Friday, Dec. 15, 2017 | 2 a.m.
For more than 10 hours after three pedestrians were killed in a Wednesday crash, traffic had stalled but signals at the typically highly transited intersection continued to alternate from green to yellow to red.
Vehicle debris filled the Flamingo Road and Eastern Avenue intersection as investigators combed through the damage they say was caused by a man suspected of driving impaired and recklessly about 3 p.m.
As the air chilled and the afternoon light gave way to dusk, noise at the taped-off scene was scant, originating from the hushed talk of officers, coroner’s office personnel and curious bystanders observing the dreadful aftermath of the 12-vehicle wreck that also critically injured a female driver. A police drone buzzed above.
Tragedies like Wednesday’s are frustrating because “they’re so preventable,” Metro Police spokesman Officer Jay Rivera said. “These deaths did not need to occur. A very, very poor choice on the part of an irresponsible person can have a dramatic effect.”
As of Thursday, the fatal victims — Las Vegas residents, ages 19, 49, 69 — hadn’t been publicly identified by the Clark County coroner’s office. The driver suspected of causing the crash, Daniel Becker, 31, was booked on various counts of DUI and reckless driving, police said. He’d suffered minor injuries.
An arrest report detailing his arrest and the investigation hadn’t been released Thursday, but police said he was headed south on Eastern when he rammed his green SUV against a car, then fled and hit another vehicle near Flamingo, crossing the median and striking the pedestrians, who were within a crosswalk at the intersection.
His Ford Expedition continued south and hit another three vehicles, police said.
“I don’t want to stay here,” said Cynthia Robinson, hours after the incident. She said she was sitting at a red light when the truck in front of her was struck by the suspect’s vehicle, causing substantial damage to the front of her car. The soft-spoken 63-year-old held her chest and hand as she spoke to reporters.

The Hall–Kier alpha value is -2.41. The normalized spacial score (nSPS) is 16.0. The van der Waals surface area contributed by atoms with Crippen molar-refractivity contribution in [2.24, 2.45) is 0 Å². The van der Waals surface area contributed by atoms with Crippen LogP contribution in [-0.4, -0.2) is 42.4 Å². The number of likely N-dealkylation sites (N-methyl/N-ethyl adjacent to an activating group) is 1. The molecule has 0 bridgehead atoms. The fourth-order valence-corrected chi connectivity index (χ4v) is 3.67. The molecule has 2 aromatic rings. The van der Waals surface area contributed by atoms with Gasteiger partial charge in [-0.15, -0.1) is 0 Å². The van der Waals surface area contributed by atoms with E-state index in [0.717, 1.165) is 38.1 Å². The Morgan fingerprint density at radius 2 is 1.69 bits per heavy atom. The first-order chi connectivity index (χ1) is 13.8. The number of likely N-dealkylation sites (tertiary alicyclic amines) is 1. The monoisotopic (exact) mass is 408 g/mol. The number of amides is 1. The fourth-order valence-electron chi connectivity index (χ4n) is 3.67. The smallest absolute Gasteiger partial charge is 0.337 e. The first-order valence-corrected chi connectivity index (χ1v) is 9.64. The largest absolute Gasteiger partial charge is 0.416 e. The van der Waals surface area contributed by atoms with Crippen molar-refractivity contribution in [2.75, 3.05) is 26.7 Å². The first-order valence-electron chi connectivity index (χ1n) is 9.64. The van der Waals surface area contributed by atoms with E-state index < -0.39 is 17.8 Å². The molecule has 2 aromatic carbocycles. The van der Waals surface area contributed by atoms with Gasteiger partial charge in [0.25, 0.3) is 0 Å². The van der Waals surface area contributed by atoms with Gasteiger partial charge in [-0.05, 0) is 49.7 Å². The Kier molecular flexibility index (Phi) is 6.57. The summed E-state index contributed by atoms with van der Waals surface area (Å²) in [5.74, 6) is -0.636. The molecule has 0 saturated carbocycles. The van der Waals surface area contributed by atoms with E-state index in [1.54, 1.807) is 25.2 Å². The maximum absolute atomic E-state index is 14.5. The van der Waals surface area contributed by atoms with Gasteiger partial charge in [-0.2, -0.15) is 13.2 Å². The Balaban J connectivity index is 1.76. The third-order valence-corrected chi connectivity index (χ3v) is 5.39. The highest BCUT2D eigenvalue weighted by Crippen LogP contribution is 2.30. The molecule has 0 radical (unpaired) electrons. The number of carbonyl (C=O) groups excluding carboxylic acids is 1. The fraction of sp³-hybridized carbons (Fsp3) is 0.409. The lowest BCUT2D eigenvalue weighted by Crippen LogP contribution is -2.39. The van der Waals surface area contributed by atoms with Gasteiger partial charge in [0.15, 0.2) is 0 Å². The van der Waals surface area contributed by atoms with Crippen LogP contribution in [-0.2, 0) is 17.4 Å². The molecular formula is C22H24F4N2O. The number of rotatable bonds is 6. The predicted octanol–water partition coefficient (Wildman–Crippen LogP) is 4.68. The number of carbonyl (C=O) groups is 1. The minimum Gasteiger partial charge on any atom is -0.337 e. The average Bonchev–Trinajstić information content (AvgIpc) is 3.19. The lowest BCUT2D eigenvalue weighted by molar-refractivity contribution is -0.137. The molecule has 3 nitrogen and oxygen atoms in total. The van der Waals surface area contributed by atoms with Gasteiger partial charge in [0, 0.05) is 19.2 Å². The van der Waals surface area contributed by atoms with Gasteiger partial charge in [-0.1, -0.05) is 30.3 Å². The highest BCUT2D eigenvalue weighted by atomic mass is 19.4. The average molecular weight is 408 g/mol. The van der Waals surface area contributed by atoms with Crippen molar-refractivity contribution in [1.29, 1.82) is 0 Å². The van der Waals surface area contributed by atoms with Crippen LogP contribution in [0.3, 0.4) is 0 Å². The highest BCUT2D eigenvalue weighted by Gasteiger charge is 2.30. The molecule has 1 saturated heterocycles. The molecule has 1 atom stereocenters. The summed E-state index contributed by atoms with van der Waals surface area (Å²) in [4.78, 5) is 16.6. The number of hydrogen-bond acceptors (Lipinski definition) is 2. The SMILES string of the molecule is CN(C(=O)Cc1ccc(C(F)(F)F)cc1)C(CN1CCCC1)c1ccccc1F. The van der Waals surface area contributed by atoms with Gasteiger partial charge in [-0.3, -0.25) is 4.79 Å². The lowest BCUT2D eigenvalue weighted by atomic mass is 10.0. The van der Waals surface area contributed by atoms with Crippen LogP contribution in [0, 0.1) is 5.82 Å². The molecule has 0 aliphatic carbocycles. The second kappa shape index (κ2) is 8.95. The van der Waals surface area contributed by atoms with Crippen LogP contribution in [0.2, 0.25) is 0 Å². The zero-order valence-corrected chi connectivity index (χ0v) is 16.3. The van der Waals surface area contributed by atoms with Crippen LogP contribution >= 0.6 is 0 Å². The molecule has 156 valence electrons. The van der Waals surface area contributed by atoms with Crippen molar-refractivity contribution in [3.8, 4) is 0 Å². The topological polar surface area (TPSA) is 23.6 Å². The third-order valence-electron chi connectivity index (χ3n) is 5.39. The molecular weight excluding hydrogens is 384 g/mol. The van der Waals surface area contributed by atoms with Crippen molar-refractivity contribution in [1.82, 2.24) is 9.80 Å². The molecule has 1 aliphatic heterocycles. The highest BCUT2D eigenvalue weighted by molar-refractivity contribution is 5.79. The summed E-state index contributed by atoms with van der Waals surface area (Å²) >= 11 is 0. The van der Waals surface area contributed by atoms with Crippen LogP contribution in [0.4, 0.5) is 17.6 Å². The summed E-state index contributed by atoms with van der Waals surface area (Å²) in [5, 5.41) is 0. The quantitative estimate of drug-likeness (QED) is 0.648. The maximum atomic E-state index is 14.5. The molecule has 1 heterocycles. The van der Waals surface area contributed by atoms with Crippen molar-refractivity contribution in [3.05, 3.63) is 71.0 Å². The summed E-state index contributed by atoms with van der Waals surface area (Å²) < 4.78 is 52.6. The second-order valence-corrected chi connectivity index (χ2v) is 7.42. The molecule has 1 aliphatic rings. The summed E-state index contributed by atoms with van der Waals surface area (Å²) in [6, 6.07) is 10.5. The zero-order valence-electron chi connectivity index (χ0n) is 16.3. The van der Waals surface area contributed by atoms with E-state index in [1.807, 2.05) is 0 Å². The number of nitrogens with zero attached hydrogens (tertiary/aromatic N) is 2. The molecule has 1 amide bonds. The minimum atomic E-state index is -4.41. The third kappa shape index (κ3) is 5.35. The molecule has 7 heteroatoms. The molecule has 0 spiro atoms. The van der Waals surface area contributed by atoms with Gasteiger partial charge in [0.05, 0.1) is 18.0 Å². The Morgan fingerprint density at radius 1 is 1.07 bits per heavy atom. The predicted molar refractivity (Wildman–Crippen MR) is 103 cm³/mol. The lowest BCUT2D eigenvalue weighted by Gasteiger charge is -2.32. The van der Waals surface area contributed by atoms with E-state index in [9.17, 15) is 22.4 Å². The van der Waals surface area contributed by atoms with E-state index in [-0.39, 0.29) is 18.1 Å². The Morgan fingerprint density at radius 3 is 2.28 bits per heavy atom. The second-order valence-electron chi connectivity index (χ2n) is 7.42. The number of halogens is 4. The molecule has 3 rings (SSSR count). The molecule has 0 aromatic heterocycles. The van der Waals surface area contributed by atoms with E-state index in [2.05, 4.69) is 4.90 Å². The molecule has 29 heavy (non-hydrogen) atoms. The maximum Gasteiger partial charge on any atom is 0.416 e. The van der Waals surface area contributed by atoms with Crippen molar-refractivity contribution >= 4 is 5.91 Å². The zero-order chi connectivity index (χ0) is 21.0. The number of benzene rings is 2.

Robinson said that before she was jolted by her seatbelt, she’d only heard a “big explosion” and the chain reaction of metal hitting metal.
Wednesday’s crash, which Officer Rivera described as “one of the worst accidents we’ve ever had,” came at the heels of a Sept. 30 crash in which a 28-year-old driver jumped a sidewalk near Desert Inn Road and Ocean Crest Street and mowed down four teenage boys, killing three of them.
Joseph Eskandarian, who fled, earlier this month pleaded guilty to three felony counts of duty to stop at the scene of a crash involving death, court records show. He’s scheduled to be sentenced on Jan. 22.
A song from the band Chicago still brings Officer Rivera back to a late-1990s day when a drunken man driving back from the lake broadsided a woman’s vehicle, instantly killing her, he said.
Rivera, then a patrol officer, was one of the first to arrive at the scene. He remembers the engine being off, dust from the air bag in the air, but the song from the rock band still playing on the radio.
Sometime later, the woman’s husband pulled up to the scene because his wife hadn’t made it home and the car on Lamb and Lake Mead boulevards looked like hers.
That is being the ultimate bearer of bad news, Rivera said. Although officers typically don’t identify victims to their loved ones, being bilingual, he’s found himself in situations helping translate for the coroner’s office.
The anxious and concerned faces from family members being informed transform into a blank look, Rivera said. “It’s one of the hardest things that I’ve had to do … it’s very powerful words that you delivered to them.”
Everyone is susceptible to being involved in a tragic accident. “I don’t know how much more we can say,” Rivera said about impaired and distracted driving.
Drunken driving will lead to an arrest, while impaired and distracted driving can lead to injury or death, he said.
But people tend to agree but think they’re the “exception to these rules,” when in reality no one is, Rivera said.
On the day-to-day, “we take our vehicles for granted,” forgetting that they’re heavy machines that are often confused with being fortresses. But a sudden change in acceleration, steering, or even a tire blowout and a slick road can have drastic consequences, Rivera said.